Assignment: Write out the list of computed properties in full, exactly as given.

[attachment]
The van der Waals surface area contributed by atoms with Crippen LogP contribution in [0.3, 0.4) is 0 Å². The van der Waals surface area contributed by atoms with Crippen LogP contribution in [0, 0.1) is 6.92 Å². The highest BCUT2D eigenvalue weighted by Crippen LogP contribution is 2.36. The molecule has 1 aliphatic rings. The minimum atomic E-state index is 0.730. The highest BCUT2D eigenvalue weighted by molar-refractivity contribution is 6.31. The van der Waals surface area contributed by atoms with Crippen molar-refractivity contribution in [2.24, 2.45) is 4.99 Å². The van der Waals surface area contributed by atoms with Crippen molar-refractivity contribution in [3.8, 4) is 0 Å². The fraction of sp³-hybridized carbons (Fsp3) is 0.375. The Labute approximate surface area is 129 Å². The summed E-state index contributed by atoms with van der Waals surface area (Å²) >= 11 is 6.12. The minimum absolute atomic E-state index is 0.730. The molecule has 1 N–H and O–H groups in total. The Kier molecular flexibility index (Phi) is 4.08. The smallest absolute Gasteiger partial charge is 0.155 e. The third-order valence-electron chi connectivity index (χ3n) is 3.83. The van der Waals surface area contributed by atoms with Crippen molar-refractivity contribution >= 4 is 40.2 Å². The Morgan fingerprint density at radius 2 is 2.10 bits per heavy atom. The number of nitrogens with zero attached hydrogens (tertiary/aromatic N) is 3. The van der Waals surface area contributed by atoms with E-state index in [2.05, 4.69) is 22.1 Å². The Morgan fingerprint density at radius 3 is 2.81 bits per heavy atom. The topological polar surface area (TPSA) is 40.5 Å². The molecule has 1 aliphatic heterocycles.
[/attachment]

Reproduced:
The van der Waals surface area contributed by atoms with Crippen LogP contribution in [0.3, 0.4) is 0 Å². The van der Waals surface area contributed by atoms with Crippen LogP contribution in [0, 0.1) is 6.92 Å². The highest BCUT2D eigenvalue weighted by Crippen LogP contribution is 2.36. The molecule has 1 aliphatic rings. The minimum atomic E-state index is 0.730. The highest BCUT2D eigenvalue weighted by molar-refractivity contribution is 6.31. The van der Waals surface area contributed by atoms with Crippen molar-refractivity contribution in [2.24, 2.45) is 4.99 Å². The van der Waals surface area contributed by atoms with Crippen molar-refractivity contribution in [3.8, 4) is 0 Å². The fraction of sp³-hybridized carbons (Fsp3) is 0.375. The Labute approximate surface area is 129 Å². The summed E-state index contributed by atoms with van der Waals surface area (Å²) >= 11 is 6.12. The minimum absolute atomic E-state index is 0.730. The molecule has 1 N–H and O–H groups in total. The Kier molecular flexibility index (Phi) is 4.08. The smallest absolute Gasteiger partial charge is 0.155 e. The third-order valence-electron chi connectivity index (χ3n) is 3.83. The van der Waals surface area contributed by atoms with Crippen molar-refractivity contribution >= 4 is 40.2 Å². The Morgan fingerprint density at radius 2 is 2.10 bits per heavy atom. The number of nitrogens with zero attached hydrogens (tertiary/aromatic N) is 3. The van der Waals surface area contributed by atoms with E-state index in [2.05, 4.69) is 22.1 Å². The Morgan fingerprint density at radius 3 is 2.81 bits per heavy atom. The topological polar surface area (TPSA) is 40.5 Å². The molecule has 1 aliphatic heterocycles.